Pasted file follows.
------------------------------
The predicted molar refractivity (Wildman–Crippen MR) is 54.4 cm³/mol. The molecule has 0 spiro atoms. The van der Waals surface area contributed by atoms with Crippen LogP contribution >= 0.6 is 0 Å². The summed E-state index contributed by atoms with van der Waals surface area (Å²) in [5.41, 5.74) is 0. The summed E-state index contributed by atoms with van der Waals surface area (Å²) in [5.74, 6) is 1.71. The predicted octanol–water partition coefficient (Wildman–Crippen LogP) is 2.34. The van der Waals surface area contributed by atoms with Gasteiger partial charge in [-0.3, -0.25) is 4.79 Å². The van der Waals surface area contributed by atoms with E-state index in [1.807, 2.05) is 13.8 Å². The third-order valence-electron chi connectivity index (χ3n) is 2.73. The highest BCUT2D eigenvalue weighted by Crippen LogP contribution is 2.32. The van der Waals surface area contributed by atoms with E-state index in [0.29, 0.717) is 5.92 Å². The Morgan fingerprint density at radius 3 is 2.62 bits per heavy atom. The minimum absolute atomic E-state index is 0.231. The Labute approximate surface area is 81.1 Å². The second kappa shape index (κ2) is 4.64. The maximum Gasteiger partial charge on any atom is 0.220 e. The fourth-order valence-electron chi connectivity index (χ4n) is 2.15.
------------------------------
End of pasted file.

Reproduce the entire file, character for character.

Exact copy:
The predicted molar refractivity (Wildman–Crippen MR) is 54.4 cm³/mol. The molecule has 0 spiro atoms. The van der Waals surface area contributed by atoms with Crippen LogP contribution >= 0.6 is 0 Å². The summed E-state index contributed by atoms with van der Waals surface area (Å²) in [5.41, 5.74) is 0. The summed E-state index contributed by atoms with van der Waals surface area (Å²) in [5.74, 6) is 1.71. The predicted octanol–water partition coefficient (Wildman–Crippen LogP) is 2.34. The van der Waals surface area contributed by atoms with Gasteiger partial charge in [-0.3, -0.25) is 4.79 Å². The van der Waals surface area contributed by atoms with E-state index in [1.807, 2.05) is 13.8 Å². The third-order valence-electron chi connectivity index (χ3n) is 2.73. The highest BCUT2D eigenvalue weighted by Crippen LogP contribution is 2.32. The van der Waals surface area contributed by atoms with E-state index in [0.29, 0.717) is 5.92 Å². The Morgan fingerprint density at radius 3 is 2.62 bits per heavy atom. The minimum absolute atomic E-state index is 0.231. The Labute approximate surface area is 81.1 Å². The second kappa shape index (κ2) is 4.64. The maximum Gasteiger partial charge on any atom is 0.220 e. The fourth-order valence-electron chi connectivity index (χ4n) is 2.15.